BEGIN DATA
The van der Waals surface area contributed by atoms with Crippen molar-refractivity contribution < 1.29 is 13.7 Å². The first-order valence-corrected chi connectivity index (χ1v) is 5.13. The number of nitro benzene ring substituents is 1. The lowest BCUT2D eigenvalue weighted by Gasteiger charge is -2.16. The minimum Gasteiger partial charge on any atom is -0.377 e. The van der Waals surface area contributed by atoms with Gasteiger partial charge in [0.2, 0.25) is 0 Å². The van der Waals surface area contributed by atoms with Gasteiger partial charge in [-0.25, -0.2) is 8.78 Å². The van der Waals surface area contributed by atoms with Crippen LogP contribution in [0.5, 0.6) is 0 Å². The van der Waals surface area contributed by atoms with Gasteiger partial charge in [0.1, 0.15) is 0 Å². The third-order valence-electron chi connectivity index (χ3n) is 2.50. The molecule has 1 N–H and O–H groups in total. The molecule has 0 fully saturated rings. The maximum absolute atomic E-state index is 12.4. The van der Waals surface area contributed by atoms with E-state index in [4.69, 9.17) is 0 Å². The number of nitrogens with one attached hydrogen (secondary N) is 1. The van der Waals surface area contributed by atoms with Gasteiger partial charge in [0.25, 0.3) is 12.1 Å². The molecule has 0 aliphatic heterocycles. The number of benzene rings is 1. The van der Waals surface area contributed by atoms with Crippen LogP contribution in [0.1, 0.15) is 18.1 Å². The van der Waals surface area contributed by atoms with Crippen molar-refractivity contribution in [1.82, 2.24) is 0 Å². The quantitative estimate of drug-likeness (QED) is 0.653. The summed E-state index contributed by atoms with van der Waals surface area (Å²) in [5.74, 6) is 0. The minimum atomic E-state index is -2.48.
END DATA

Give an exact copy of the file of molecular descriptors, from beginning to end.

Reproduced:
The van der Waals surface area contributed by atoms with Crippen molar-refractivity contribution < 1.29 is 13.7 Å². The first-order valence-corrected chi connectivity index (χ1v) is 5.13. The number of nitro benzene ring substituents is 1. The lowest BCUT2D eigenvalue weighted by Gasteiger charge is -2.16. The minimum Gasteiger partial charge on any atom is -0.377 e. The van der Waals surface area contributed by atoms with Gasteiger partial charge in [0.2, 0.25) is 0 Å². The van der Waals surface area contributed by atoms with Gasteiger partial charge in [-0.25, -0.2) is 8.78 Å². The van der Waals surface area contributed by atoms with Crippen LogP contribution in [0.5, 0.6) is 0 Å². The van der Waals surface area contributed by atoms with Gasteiger partial charge in [0.1, 0.15) is 0 Å². The third-order valence-electron chi connectivity index (χ3n) is 2.50. The molecule has 1 N–H and O–H groups in total. The molecule has 0 fully saturated rings. The maximum absolute atomic E-state index is 12.4. The van der Waals surface area contributed by atoms with E-state index in [4.69, 9.17) is 0 Å². The number of nitrogens with one attached hydrogen (secondary N) is 1. The van der Waals surface area contributed by atoms with Gasteiger partial charge in [0.25, 0.3) is 12.1 Å². The molecule has 0 aliphatic heterocycles. The number of benzene rings is 1. The van der Waals surface area contributed by atoms with Crippen LogP contribution in [0.1, 0.15) is 18.1 Å². The van der Waals surface area contributed by atoms with Crippen molar-refractivity contribution in [1.82, 2.24) is 0 Å². The quantitative estimate of drug-likeness (QED) is 0.653. The summed E-state index contributed by atoms with van der Waals surface area (Å²) in [5.74, 6) is 0. The minimum atomic E-state index is -2.48.